Q on naming nested packages/modules
no.email at please.post
Tue Sep 1 17:58:00 CEST 2009
I'm having a hard time getting the hang of Python's package/module
scheme. I'd like to find out what's considered best practice when
dealing with the scenario illustrated below.
The quick description of the problem is: how can I have two nested
modules, spam.ham and spam.ham.eggs?
Suppose I have a module (I'm not even sure this is the right word)
called spam.ham, so I start out with the following file structure:
With this arrangement, the line
...in client code works as expected.
But now suppose that I want to factor out some code in spam/ham.py
to a helper module. (The reason behind factoring out this new
module is to "declutter" spam/ham.py, and improve its readibility.)
My instinct (from my Perl past) is to put this factored-out code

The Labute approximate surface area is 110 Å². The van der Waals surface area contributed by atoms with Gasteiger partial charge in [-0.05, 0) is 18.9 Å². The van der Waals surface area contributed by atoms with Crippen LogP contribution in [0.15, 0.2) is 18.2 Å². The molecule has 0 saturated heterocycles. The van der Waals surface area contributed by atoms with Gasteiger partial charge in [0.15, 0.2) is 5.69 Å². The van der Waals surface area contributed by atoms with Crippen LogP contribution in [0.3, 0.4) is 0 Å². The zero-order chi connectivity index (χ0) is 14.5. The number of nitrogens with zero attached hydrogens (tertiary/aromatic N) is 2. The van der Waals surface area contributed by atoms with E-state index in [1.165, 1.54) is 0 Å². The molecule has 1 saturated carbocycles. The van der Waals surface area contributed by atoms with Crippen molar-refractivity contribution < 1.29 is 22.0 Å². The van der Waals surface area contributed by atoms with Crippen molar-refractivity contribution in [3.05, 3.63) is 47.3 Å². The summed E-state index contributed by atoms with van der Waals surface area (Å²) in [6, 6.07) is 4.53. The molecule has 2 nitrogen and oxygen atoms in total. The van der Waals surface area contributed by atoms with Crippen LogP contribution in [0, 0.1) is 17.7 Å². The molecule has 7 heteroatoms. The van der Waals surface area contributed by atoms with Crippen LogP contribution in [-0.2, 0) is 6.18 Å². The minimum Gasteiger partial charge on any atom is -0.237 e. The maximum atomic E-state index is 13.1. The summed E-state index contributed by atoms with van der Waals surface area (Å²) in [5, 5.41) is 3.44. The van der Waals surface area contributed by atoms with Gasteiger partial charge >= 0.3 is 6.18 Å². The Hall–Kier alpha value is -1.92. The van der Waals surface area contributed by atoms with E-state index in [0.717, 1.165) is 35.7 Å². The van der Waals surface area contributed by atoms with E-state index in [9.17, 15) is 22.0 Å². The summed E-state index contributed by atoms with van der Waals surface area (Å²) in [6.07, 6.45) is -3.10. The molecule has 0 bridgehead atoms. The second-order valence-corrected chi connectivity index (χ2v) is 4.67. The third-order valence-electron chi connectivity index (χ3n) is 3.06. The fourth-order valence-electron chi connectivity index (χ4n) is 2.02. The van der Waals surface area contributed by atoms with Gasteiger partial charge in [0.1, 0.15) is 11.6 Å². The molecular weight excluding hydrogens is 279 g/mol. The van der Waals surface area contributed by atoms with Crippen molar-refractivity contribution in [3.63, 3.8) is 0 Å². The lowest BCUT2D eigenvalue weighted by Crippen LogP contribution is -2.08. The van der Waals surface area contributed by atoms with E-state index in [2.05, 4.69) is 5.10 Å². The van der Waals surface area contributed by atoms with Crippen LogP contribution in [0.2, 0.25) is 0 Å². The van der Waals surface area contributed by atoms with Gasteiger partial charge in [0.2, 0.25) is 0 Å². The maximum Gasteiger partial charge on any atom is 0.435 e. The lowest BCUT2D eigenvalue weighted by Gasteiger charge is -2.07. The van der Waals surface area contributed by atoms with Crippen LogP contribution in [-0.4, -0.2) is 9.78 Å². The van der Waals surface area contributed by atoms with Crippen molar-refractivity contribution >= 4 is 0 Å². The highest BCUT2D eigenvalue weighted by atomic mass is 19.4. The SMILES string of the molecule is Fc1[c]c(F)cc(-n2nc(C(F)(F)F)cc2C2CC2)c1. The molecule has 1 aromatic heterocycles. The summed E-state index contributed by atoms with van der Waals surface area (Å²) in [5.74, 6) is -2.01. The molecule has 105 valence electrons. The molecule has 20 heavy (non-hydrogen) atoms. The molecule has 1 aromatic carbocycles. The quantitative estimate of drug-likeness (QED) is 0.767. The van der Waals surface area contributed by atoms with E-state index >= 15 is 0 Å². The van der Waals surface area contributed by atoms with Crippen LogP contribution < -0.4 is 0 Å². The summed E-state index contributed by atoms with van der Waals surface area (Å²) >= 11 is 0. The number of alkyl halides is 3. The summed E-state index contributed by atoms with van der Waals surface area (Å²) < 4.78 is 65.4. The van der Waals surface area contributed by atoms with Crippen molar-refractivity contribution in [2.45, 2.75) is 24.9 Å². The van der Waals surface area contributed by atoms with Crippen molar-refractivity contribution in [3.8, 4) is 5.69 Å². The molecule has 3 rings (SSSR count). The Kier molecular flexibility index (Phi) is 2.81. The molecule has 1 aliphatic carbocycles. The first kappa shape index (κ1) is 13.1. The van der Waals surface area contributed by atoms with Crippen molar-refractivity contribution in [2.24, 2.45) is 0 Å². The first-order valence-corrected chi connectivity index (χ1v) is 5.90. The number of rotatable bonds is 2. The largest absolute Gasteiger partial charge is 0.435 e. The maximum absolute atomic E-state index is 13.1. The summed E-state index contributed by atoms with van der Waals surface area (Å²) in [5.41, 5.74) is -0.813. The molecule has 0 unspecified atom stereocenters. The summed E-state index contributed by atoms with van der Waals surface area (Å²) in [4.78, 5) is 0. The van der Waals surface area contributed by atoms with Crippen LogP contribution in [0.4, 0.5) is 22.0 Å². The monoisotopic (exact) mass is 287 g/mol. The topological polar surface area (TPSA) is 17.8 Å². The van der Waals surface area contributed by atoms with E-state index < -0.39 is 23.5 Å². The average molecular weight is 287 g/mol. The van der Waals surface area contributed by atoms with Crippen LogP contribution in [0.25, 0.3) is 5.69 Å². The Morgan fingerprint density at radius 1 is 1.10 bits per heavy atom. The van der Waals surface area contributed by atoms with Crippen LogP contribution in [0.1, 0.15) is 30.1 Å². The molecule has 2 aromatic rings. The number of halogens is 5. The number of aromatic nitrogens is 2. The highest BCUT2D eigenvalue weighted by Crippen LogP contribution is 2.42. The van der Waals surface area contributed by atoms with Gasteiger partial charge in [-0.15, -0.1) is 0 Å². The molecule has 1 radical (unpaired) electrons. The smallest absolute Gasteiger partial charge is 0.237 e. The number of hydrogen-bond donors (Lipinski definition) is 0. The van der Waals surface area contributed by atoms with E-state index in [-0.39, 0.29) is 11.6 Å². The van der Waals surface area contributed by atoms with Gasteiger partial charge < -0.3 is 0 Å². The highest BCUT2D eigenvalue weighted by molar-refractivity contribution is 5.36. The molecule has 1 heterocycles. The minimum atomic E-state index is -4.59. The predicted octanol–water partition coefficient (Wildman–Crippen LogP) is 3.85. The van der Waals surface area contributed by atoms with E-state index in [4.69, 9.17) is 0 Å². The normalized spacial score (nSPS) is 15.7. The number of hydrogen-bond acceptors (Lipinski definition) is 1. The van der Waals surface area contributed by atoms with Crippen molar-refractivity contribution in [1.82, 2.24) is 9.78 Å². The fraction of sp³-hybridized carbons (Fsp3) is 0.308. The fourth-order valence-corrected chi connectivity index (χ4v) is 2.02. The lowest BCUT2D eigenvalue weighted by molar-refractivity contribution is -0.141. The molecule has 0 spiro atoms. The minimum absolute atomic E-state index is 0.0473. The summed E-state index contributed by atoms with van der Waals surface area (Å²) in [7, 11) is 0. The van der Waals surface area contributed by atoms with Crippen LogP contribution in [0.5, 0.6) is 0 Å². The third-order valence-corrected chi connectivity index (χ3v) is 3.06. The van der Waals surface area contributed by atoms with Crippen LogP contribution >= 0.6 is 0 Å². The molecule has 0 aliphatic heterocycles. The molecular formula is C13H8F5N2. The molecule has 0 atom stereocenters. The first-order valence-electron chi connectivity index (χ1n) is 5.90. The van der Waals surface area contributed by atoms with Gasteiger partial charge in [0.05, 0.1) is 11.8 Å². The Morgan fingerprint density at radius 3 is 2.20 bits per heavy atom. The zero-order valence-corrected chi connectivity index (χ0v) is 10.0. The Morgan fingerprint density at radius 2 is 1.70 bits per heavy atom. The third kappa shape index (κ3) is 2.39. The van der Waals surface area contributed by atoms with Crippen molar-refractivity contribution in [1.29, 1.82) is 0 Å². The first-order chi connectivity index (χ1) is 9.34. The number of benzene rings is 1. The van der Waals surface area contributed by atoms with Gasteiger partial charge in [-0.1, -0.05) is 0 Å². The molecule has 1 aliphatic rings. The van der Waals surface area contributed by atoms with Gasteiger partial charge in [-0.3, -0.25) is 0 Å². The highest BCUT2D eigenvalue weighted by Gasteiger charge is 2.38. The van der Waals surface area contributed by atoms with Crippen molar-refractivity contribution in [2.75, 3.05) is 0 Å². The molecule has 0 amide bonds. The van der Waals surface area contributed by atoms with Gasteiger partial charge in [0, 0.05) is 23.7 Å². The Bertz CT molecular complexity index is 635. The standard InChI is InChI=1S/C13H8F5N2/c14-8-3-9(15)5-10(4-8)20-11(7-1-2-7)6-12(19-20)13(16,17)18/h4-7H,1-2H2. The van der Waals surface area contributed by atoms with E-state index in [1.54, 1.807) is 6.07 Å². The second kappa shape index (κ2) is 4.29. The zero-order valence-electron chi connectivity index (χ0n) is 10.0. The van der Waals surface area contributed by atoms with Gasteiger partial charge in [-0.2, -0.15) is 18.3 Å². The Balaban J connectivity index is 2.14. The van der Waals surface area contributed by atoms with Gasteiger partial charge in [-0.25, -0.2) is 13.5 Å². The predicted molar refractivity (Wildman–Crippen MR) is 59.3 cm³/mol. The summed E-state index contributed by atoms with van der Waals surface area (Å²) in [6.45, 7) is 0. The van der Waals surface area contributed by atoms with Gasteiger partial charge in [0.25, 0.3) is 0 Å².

in a file spam/ham/eggs.py, i.e. to create the "nested" module
spam.ham.eggs, which requires expanding the tree as follows
| |-- eggs.py
| `-- __init__.py
...and adding the following spam/ham.py to
from . import eggs
This doesn't work so well, because now spam/ham.py is not read.
It seems that adding the spam/ham directory, or maybe adding the
file spam/ham/__init__.py, causes spam/ham.py to be overlooked.
Clearly, I'm not playing this game right...
What is considered "best practice" for the use case sketched above?
Should I, e.g. rename the directory spam/ham something like spam/ham_
and refer to the helper module as spam.ham_.eggs? Or is some other
I consulted PEP 8, but besides recommending "short, all-lowercase
names" for modules, it gives little guidance on the situation
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